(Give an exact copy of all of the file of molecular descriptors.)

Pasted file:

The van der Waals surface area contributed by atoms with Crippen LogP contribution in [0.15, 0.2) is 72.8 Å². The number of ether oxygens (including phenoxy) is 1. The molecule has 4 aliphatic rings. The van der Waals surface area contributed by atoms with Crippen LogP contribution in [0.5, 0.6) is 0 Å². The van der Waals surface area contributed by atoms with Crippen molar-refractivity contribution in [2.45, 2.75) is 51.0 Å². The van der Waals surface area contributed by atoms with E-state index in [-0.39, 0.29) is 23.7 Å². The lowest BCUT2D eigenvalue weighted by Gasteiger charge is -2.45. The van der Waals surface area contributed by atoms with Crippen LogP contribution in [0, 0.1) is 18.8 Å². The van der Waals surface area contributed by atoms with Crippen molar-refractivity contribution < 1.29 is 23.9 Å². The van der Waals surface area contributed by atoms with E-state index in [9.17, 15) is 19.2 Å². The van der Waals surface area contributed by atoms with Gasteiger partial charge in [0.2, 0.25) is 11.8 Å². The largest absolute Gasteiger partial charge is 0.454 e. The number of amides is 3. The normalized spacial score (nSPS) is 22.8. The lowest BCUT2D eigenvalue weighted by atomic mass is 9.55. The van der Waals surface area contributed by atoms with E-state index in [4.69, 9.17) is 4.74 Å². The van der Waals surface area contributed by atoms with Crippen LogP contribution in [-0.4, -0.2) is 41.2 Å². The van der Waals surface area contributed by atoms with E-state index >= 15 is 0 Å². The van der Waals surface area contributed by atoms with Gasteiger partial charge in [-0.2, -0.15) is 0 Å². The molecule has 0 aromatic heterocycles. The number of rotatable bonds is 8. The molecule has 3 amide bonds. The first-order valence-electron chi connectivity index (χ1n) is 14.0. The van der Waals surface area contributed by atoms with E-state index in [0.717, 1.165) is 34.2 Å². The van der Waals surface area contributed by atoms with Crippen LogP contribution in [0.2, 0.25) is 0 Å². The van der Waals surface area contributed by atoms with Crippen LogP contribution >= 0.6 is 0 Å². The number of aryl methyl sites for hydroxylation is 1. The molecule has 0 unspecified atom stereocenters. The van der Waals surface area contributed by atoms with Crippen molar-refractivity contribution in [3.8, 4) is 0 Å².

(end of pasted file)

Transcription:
The van der Waals surface area contributed by atoms with Crippen LogP contribution in [0.15, 0.2) is 72.8 Å². The number of ether oxygens (including phenoxy) is 1. The molecule has 4 aliphatic rings. The van der Waals surface area contributed by atoms with Crippen LogP contribution in [0.5, 0.6) is 0 Å². The van der Waals surface area contributed by atoms with Crippen molar-refractivity contribution in [2.45, 2.75) is 51.0 Å². The van der Waals surface area contributed by atoms with E-state index in [-0.39, 0.29) is 23.7 Å². The lowest BCUT2D eigenvalue weighted by Gasteiger charge is -2.45. The van der Waals surface area contributed by atoms with Crippen LogP contribution in [0, 0.1) is 18.8 Å². The van der Waals surface area contributed by atoms with Crippen molar-refractivity contribution < 1.29 is 23.9 Å². The van der Waals surface area contributed by atoms with E-state index in [9.17, 15) is 19.2 Å². The van der Waals surface area contributed by atoms with Gasteiger partial charge in [0.2, 0.25) is 11.8 Å². The largest absolute Gasteiger partial charge is 0.454 e. The number of amides is 3. The normalized spacial score (nSPS) is 22.8. The lowest BCUT2D eigenvalue weighted by atomic mass is 9.55. The van der Waals surface area contributed by atoms with E-state index in [4.69, 9.17) is 4.74 Å². The van der Waals surface area contributed by atoms with Crippen LogP contribution in [-0.4, -0.2) is 41.2 Å². The van der Waals surface area contributed by atoms with E-state index >= 15 is 0 Å². The van der Waals surface area contributed by atoms with Gasteiger partial charge in [-0.2, -0.15) is 0 Å². The molecule has 0 aromatic heterocycles. The number of rotatable bonds is 8. The molecule has 3 amide bonds. The first-order valence-electron chi connectivity index (χ1n) is 14.0. The van der Waals surface area contributed by atoms with E-state index in [0.717, 1.165) is 34.2 Å². The van der Waals surface area contributed by atoms with Crippen LogP contribution in [0.2, 0.25) is 0 Å². The van der Waals surface area contributed by atoms with Crippen LogP contribution >= 0.6 is 0 Å². The number of aryl methyl sites for hydroxylation is 1. The molecule has 0 unspecified atom stereocenters. The van der Waals surface area contributed by atoms with Crippen molar-refractivity contribution in [3.8, 4) is 0 Å².